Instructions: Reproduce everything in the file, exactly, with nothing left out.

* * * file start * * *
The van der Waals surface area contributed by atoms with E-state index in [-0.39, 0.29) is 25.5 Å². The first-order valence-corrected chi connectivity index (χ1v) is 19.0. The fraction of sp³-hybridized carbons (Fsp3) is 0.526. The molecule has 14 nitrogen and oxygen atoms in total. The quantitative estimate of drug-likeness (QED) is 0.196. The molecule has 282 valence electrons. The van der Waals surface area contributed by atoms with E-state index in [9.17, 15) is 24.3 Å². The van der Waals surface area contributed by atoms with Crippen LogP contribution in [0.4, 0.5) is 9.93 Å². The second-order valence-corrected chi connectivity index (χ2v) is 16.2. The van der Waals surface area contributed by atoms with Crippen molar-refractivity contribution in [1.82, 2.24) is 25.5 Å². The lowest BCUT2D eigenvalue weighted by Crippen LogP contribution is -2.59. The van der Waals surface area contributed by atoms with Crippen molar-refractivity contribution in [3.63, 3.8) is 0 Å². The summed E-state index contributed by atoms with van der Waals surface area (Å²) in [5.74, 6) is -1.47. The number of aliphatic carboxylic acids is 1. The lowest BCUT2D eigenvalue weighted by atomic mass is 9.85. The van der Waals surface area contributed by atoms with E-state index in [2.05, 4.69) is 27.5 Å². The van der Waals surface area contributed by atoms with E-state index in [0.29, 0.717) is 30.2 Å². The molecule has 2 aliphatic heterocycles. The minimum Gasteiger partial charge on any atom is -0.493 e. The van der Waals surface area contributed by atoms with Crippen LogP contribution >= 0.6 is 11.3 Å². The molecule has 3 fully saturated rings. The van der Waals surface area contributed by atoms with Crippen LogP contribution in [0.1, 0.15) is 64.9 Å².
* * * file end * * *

The van der Waals surface area contributed by atoms with E-state index in [-0.39, 0.29) is 25.5 Å². The first-order valence-corrected chi connectivity index (χ1v) is 19.0. The fraction of sp³-hybridized carbons (Fsp3) is 0.526. The molecule has 14 nitrogen and oxygen atoms in total. The quantitative estimate of drug-likeness (QED) is 0.196. The molecule has 282 valence electrons. The van der Waals surface area contributed by atoms with E-state index in [9.17, 15) is 24.3 Å². The van der Waals surface area contributed by atoms with Crippen LogP contribution in [0.4, 0.5) is 9.93 Å². The second-order valence-corrected chi connectivity index (χ2v) is 16.2. The van der Waals surface area contributed by atoms with Crippen molar-refractivity contribution in [1.82, 2.24) is 25.5 Å². The lowest BCUT2D eigenvalue weighted by Crippen LogP contribution is -2.59. The van der Waals surface area contributed by atoms with Crippen molar-refractivity contribution in [3.63, 3.8) is 0 Å². The summed E-state index contributed by atoms with van der Waals surface area (Å²) in [5.74, 6) is -1.47. The number of aliphatic carboxylic acids is 1. The lowest BCUT2D eigenvalue weighted by atomic mass is 9.85. The van der Waals surface area contributed by atoms with E-state index in [2.05, 4.69) is 27.5 Å². The van der Waals surface area contributed by atoms with E-state index in [0.29, 0.717) is 30.2 Å². The molecule has 2 aliphatic heterocycles. The minimum Gasteiger partial charge on any atom is -0.493 e. The van der Waals surface area contributed by atoms with Crippen LogP contribution >= 0.6 is 11.3 Å². The molecule has 3 fully saturated rings. The van der Waals surface area contributed by atoms with Crippen LogP contribution in [0.1, 0.15) is 64.9 Å².